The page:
I wash mine with Rockin Green Soap along with my other diapers. I occasionally use bleach (once a month or less). The YoYoo bamboo diapers are not to be bleached, so I am careful to ensure they skip the bleach load. My system is: cold rinse, long hot wash, 2 rinses. I hang the covers and dry the inserts in the dryer.

Overall
Overall, I think this is a great diaper and because of the snaps and roomy fit, it’s a favorite even over my BGs (I think we’ve established the fact that I am not a Velcro fan) and FBs right now (medium perfect fits are getting to snug on baby’s chunky legs)! There are several great colors to choose from.

As stated, my only concern is not sure how this would fit on a petite baby, or tiny newborn, but since I did not try this on a newborn, I can’t say for sure, just would advise you to order 1-2 diapers to try before ordering a whole stash – something I recommend before ordering a stash of ANY diaper.

Coupon Code
Want to get 25% off the Snaps & Snails diapers? Go to the Snaps & Snails website, then email sales@snapsandsnails.org with your order – be sure to use amomsblog as the subject line – and receive 25% off your order! Like all good deals, it does end, so snag up this deal before it expires on October 23rd.

The fine print: I received these diapers at a discount price in exchange for an honest review. The opinions here are completely my own and was influenced by nothing other than my own experience.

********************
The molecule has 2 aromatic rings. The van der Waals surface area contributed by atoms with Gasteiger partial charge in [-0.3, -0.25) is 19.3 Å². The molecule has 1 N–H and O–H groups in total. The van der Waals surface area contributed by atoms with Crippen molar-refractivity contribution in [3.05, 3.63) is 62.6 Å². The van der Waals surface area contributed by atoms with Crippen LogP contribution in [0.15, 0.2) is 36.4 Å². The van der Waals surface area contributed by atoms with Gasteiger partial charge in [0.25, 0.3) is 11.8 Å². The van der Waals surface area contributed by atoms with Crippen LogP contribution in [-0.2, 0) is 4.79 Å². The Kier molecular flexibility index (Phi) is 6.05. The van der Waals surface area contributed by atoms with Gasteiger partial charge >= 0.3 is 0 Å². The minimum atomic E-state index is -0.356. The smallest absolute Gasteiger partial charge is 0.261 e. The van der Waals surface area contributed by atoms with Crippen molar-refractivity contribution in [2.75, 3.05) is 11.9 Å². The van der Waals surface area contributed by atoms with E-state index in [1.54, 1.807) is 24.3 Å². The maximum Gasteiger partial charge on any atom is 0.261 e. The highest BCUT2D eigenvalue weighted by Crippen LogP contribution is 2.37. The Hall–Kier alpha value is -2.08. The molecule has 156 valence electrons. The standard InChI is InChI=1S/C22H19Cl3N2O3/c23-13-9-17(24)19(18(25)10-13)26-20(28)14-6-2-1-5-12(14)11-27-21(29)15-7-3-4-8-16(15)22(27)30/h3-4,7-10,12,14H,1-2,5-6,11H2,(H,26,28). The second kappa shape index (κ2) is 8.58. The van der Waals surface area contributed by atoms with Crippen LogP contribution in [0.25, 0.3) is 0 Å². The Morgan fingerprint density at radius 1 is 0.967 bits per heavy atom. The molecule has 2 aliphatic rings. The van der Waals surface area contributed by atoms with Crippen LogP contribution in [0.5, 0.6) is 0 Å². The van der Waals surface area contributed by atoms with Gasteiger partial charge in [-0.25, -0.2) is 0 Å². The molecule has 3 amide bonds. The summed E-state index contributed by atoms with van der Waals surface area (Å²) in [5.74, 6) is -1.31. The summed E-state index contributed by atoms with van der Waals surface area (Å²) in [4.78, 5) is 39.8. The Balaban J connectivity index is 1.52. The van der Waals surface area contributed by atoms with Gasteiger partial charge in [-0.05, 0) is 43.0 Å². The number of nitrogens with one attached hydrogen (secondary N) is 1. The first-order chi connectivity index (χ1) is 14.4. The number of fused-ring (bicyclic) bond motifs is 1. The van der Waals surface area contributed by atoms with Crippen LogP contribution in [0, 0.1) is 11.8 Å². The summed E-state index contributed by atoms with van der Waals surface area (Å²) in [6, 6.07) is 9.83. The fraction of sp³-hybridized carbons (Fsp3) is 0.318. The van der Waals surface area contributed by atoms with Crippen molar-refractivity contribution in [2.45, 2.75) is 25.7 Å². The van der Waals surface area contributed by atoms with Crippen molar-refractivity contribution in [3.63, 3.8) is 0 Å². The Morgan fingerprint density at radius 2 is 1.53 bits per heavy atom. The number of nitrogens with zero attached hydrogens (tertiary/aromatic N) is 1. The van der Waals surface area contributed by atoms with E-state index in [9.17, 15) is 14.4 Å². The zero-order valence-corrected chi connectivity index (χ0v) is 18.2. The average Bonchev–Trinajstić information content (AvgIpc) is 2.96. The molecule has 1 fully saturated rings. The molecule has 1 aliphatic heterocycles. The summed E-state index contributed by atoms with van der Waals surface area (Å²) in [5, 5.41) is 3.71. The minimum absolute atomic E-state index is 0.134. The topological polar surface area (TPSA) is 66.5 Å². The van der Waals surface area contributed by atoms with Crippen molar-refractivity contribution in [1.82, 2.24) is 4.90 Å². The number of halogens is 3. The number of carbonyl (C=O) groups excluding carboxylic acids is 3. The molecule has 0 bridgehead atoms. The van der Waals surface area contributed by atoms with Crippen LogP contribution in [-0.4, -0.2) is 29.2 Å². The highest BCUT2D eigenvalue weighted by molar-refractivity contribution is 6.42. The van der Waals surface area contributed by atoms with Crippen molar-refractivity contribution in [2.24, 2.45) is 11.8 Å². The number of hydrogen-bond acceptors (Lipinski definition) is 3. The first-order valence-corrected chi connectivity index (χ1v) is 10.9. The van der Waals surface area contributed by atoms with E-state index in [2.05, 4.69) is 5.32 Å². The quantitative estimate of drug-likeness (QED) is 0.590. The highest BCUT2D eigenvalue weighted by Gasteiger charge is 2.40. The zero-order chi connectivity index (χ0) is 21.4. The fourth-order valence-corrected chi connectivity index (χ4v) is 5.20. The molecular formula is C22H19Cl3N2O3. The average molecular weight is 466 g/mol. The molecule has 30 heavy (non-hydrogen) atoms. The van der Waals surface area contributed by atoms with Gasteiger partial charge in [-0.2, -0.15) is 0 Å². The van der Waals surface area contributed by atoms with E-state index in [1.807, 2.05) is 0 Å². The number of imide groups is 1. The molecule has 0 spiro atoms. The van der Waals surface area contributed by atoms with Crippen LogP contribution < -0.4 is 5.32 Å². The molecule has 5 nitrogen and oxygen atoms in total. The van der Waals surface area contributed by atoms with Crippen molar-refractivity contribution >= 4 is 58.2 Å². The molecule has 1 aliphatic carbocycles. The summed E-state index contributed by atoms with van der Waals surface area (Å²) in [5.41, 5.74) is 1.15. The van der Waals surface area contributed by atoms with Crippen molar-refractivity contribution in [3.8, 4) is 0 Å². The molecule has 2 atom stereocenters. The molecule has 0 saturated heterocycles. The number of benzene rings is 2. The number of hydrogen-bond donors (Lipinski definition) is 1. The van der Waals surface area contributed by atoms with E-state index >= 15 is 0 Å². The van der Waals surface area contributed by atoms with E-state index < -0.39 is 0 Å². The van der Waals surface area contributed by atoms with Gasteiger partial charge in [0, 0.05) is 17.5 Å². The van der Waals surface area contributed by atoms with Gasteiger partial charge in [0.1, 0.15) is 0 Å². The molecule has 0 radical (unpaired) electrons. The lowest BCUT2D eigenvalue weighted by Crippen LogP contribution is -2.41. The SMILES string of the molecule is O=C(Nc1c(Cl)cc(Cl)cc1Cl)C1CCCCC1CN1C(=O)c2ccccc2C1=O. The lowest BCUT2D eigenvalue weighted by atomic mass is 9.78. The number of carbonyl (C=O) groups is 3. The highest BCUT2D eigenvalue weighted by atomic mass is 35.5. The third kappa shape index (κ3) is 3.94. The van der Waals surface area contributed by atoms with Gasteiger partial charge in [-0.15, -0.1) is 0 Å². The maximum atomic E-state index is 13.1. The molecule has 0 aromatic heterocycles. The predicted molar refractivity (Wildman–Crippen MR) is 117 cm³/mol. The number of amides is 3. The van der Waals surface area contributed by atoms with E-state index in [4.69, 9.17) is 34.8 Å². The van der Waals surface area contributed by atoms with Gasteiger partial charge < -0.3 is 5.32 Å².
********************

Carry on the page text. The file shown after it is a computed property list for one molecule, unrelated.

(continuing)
RELATED ARTICLES

Cloth baby wipes showdown
Natural remedies for cradle cap

Natural remedies for cradle cap

My son had several bouts of cradle cap as an infant. I really didn’t want to have to buy a special shampoo, as the natural ones are very expensive. My cousin’s daughter also had a bad case and her pediatrician recommended Head and Shoulders (eek!) and no way was I using that on myself, let alone my child. So did a little research and discovered something I already had in my pantry would clear it up – extra virgin olive oil.
 
Directions:
1.       Rub a small amount of EVOO on the affected area. Should saturate the area, but should not be dripping.
2.       Let sit for about 30 minutes to let the EVOO soften the scales. If it is a severe case, you can even let on overnight.
3.       Gently comb out the flakes with a fine tooth comb. Be very careful if you have a young infant since their skin is so tender. If you have a newborn, you can use the soft comb from the hospital to gently soften and brush away the flakes. You may want to have a washcloth handy to wipe the flakes off of the comb as you go.